Nearly ten years on from the Global Crisis, systemic risk continues to threaten global economic stability. Using the analogy of London's Millennium Bridge, in this video Jon Danielsson and Jean-Pierre Zigrand explain systemic risk as the result of agents behaving rationally at the individual level to protect their own interests. This video was originally published by the LSE's Systemic Risk Centre.

Ron Anderson, Chikako Baba, Jon Danielsson, Heedon Kang, Udaibir Das, Miguel Segoviano, 15 February 2018

Current stress testing of banks is focused on the resiliency of individual banks to exogenous shocks. This column describes how the next generation of macroprudential stress tests aim to capture the endogenous nature of systemic risk caused by the interaction of all the institutions and markets making up the financial system. This will lead to a better policy mix aimed at preserving financial stability.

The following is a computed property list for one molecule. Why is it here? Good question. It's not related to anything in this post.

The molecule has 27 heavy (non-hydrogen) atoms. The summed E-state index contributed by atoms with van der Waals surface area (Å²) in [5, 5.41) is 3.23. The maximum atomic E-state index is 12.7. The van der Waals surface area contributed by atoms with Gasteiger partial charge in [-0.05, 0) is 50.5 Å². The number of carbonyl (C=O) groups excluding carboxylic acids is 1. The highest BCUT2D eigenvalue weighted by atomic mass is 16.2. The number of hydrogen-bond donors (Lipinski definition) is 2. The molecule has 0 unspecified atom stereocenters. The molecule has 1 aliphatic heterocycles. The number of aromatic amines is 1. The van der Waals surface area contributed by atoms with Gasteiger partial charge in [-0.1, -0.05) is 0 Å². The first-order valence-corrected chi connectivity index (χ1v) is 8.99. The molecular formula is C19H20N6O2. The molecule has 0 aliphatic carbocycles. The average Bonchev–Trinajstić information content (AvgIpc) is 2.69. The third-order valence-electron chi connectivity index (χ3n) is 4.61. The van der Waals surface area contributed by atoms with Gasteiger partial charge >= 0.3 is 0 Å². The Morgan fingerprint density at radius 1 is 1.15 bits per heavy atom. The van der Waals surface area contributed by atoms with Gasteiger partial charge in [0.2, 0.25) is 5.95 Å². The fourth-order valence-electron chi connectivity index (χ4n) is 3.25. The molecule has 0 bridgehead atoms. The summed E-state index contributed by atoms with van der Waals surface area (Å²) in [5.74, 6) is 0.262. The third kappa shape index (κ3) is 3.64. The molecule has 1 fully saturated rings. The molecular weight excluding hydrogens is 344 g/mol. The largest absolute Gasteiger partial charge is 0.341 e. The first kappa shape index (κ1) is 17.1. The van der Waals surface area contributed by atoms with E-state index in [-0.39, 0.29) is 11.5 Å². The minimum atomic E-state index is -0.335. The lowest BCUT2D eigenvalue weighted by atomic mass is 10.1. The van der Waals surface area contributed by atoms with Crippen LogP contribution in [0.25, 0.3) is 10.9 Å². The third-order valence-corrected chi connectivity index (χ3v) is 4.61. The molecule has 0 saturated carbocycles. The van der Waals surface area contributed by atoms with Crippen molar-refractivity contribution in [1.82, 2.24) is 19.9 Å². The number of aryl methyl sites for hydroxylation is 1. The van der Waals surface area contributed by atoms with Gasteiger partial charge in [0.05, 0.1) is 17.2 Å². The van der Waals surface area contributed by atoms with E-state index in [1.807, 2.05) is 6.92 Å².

Natalia Tente, Natalja von Westernhagen, Ulf Slopek, 06 December 2017

Regulators are still debating the amount of capital needed to support bank losses in a financial crisis. This column presents a new, pragmatic stress-testing tool that can answer the question under macroeconomic stress scenarios. The method models inter-sector and inter-country dependence structures between banks in a holistic, top-down supervisory framework. A test of 12 major German banks as of 2013 suggests that while there is enough capital in the system as a whole, capital allocation among the banks is not optimal.

Yener Altunbaş, Mahir Binici, Leonardo Gambacorta, Andres Murcia, 05 December 2017